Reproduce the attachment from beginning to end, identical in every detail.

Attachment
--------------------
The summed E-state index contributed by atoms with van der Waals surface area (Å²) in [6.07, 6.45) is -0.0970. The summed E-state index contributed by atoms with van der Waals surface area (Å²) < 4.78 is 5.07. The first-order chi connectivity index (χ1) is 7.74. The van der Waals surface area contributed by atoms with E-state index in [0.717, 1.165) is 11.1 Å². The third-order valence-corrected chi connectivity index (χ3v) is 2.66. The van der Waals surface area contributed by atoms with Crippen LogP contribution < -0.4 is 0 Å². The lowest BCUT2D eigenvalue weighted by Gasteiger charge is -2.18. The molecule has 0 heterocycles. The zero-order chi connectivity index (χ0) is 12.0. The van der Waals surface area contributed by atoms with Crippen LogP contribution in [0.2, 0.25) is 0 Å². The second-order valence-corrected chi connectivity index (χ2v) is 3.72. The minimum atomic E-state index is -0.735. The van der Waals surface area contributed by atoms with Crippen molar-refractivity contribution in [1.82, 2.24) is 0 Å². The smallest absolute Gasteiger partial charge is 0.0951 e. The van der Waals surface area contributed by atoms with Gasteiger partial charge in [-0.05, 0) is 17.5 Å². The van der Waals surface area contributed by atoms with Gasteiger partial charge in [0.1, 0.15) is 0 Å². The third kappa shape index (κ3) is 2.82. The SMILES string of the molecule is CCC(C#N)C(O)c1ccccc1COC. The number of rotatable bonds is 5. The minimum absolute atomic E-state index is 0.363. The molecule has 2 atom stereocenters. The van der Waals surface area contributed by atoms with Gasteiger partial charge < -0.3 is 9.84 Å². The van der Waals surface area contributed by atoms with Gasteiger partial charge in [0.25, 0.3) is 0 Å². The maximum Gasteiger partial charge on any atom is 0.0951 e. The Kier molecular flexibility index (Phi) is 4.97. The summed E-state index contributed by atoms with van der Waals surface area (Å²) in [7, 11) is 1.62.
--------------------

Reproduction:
The summed E-state index contributed by atoms with van der Waals surface area (Å²) in [6.07, 6.45) is -0.0970. The summed E-state index contributed by atoms with van der Waals surface area (Å²) < 4.78 is 5.07. The first-order chi connectivity index (χ1) is 7.74. The van der Waals surface area contributed by atoms with E-state index in [0.717, 1.165) is 11.1 Å². The third-order valence-corrected chi connectivity index (χ3v) is 2.66. The van der Waals surface area contributed by atoms with Crippen LogP contribution < -0.4 is 0 Å². The lowest BCUT2D eigenvalue weighted by Gasteiger charge is -2.18. The molecule has 0 heterocycles. The zero-order chi connectivity index (χ0) is 12.0. The van der Waals surface area contributed by atoms with Crippen LogP contribution in [0.2, 0.25) is 0 Å². The second-order valence-corrected chi connectivity index (χ2v) is 3.72. The minimum atomic E-state index is -0.735. The van der Waals surface area contributed by atoms with Crippen molar-refractivity contribution in [1.82, 2.24) is 0 Å². The smallest absolute Gasteiger partial charge is 0.0951 e. The van der Waals surface area contributed by atoms with Gasteiger partial charge in [-0.05, 0) is 17.5 Å². The van der Waals surface area contributed by atoms with Gasteiger partial charge in [0.1, 0.15) is 0 Å². The third kappa shape index (κ3) is 2.82. The SMILES string of the molecule is CCC(C#N)C(O)c1ccccc1COC. The number of rotatable bonds is 5. The minimum absolute atomic E-state index is 0.363. The molecule has 2 atom stereocenters. The van der Waals surface area contributed by atoms with Gasteiger partial charge < -0.3 is 9.84 Å². The van der Waals surface area contributed by atoms with Gasteiger partial charge in [0.25, 0.3) is 0 Å². The maximum Gasteiger partial charge on any atom is 0.0951 e. The Kier molecular flexibility index (Phi) is 4.97. The summed E-state index contributed by atoms with van der Waals surface area (Å²) in [7, 11) is 1.62.